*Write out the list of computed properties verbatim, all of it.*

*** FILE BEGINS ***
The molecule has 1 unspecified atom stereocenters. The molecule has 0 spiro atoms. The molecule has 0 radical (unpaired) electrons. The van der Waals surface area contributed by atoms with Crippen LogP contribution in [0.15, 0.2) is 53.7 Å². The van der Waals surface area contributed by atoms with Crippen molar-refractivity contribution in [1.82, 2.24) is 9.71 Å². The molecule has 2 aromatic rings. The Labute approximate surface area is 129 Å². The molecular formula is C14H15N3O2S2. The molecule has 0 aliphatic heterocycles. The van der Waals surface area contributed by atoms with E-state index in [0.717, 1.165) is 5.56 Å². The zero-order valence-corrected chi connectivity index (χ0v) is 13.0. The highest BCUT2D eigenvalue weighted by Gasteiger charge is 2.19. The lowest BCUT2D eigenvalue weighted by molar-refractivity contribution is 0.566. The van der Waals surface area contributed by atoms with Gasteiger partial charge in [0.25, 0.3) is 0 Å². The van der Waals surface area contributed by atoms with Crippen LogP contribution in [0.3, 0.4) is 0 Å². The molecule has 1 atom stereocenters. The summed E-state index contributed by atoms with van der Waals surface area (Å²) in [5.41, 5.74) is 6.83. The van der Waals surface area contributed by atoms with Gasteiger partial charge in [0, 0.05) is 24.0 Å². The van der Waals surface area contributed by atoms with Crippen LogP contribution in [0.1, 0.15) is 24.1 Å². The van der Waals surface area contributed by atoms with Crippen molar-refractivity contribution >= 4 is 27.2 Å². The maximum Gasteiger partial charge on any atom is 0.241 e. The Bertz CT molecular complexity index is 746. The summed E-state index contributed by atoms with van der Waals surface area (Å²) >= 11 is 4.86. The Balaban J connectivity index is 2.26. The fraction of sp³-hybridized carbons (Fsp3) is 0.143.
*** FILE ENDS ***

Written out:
The molecule has 1 unspecified atom stereocenters. The molecule has 0 spiro atoms. The molecule has 0 radical (unpaired) electrons. The van der Waals surface area contributed by atoms with Crippen LogP contribution in [0.15, 0.2) is 53.7 Å². The van der Waals surface area contributed by atoms with Crippen molar-refractivity contribution in [1.82, 2.24) is 9.71 Å². The molecule has 2 aromatic rings. The Labute approximate surface area is 129 Å². The molecular formula is C14H15N3O2S2. The molecule has 0 aliphatic heterocycles. The van der Waals surface area contributed by atoms with E-state index in [0.717, 1.165) is 5.56 Å². The zero-order valence-corrected chi connectivity index (χ0v) is 13.0. The highest BCUT2D eigenvalue weighted by Gasteiger charge is 2.19. The lowest BCUT2D eigenvalue weighted by molar-refractivity contribution is 0.566. The van der Waals surface area contributed by atoms with Gasteiger partial charge in [0.25, 0.3) is 0 Å². The van der Waals surface area contributed by atoms with Crippen LogP contribution in [0.3, 0.4) is 0 Å². The molecule has 1 atom stereocenters. The summed E-state index contributed by atoms with van der Waals surface area (Å²) in [5.41, 5.74) is 6.83. The van der Waals surface area contributed by atoms with Gasteiger partial charge in [0, 0.05) is 24.0 Å². The van der Waals surface area contributed by atoms with Crippen LogP contribution in [0.1, 0.15) is 24.1 Å². The van der Waals surface area contributed by atoms with Crippen molar-refractivity contribution >= 4 is 27.2 Å². The maximum Gasteiger partial charge on any atom is 0.241 e. The Bertz CT molecular complexity index is 746. The summed E-state index contributed by atoms with van der Waals surface area (Å²) >= 11 is 4.86. The Balaban J connectivity index is 2.26. The fraction of sp³-hybridized carbons (Fsp3) is 0.143.